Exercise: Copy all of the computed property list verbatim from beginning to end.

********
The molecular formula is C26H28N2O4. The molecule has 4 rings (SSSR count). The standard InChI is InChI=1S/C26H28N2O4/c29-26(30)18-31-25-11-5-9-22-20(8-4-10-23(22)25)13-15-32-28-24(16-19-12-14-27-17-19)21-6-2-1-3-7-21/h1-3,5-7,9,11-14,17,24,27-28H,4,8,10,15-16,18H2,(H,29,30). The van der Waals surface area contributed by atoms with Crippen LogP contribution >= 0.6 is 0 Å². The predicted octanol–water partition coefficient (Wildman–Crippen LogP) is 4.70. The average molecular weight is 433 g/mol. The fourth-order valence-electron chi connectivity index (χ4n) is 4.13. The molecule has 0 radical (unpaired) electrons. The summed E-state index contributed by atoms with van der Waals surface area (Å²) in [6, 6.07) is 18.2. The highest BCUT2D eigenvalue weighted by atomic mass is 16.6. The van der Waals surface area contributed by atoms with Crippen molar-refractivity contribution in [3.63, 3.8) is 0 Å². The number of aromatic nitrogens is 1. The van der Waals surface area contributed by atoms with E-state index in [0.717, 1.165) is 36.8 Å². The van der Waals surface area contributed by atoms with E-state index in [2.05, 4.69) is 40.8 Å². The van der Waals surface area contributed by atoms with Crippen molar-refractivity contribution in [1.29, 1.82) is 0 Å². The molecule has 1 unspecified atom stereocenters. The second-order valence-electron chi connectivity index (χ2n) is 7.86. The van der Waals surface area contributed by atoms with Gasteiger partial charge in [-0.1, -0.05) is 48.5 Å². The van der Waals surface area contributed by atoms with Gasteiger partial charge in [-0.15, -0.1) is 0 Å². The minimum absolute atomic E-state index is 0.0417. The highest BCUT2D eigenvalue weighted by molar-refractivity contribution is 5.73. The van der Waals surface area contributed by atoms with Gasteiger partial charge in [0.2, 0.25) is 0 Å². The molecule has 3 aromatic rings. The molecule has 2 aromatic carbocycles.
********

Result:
The molecular formula is C26H28N2O4. The molecule has 4 rings (SSSR count). The standard InChI is InChI=1S/C26H28N2O4/c29-26(30)18-31-25-11-5-9-22-20(8-4-10-23(22)25)13-15-32-28-24(16-19-12-14-27-17-19)21-6-2-1-3-7-21/h1-3,5-7,9,11-14,17,24,27-28H,4,8,10,15-16,18H2,(H,29,30). The van der Waals surface area contributed by atoms with Crippen LogP contribution >= 0.6 is 0 Å². The predicted octanol–water partition coefficient (Wildman–Crippen LogP) is 4.70. The average molecular weight is 433 g/mol. The fourth-order valence-electron chi connectivity index (χ4n) is 4.13. The molecule has 0 radical (unpaired) electrons. The summed E-state index contributed by atoms with van der Waals surface area (Å²) in [6, 6.07) is 18.2. The highest BCUT2D eigenvalue weighted by atomic mass is 16.6. The van der Waals surface area contributed by atoms with Crippen molar-refractivity contribution in [3.63, 3.8) is 0 Å². The number of aromatic nitrogens is 1. The van der Waals surface area contributed by atoms with E-state index in [0.717, 1.165) is 36.8 Å². The van der Waals surface area contributed by atoms with E-state index in [2.05, 4.69) is 40.8 Å². The van der Waals surface area contributed by atoms with Crippen molar-refractivity contribution in [1.29, 1.82) is 0 Å². The molecule has 1 unspecified atom stereocenters. The second-order valence-electron chi connectivity index (χ2n) is 7.86. The van der Waals surface area contributed by atoms with Gasteiger partial charge in [-0.1, -0.05) is 48.5 Å². The van der Waals surface area contributed by atoms with Gasteiger partial charge in [-0.15, -0.1) is 0 Å². The minimum absolute atomic E-state index is 0.0417. The highest BCUT2D eigenvalue weighted by molar-refractivity contribution is 5.73. The van der Waals surface area contributed by atoms with Gasteiger partial charge in [0.2, 0.25) is 0 Å². The molecule has 3 aromatic rings. The molecule has 2 aromatic carbocycles.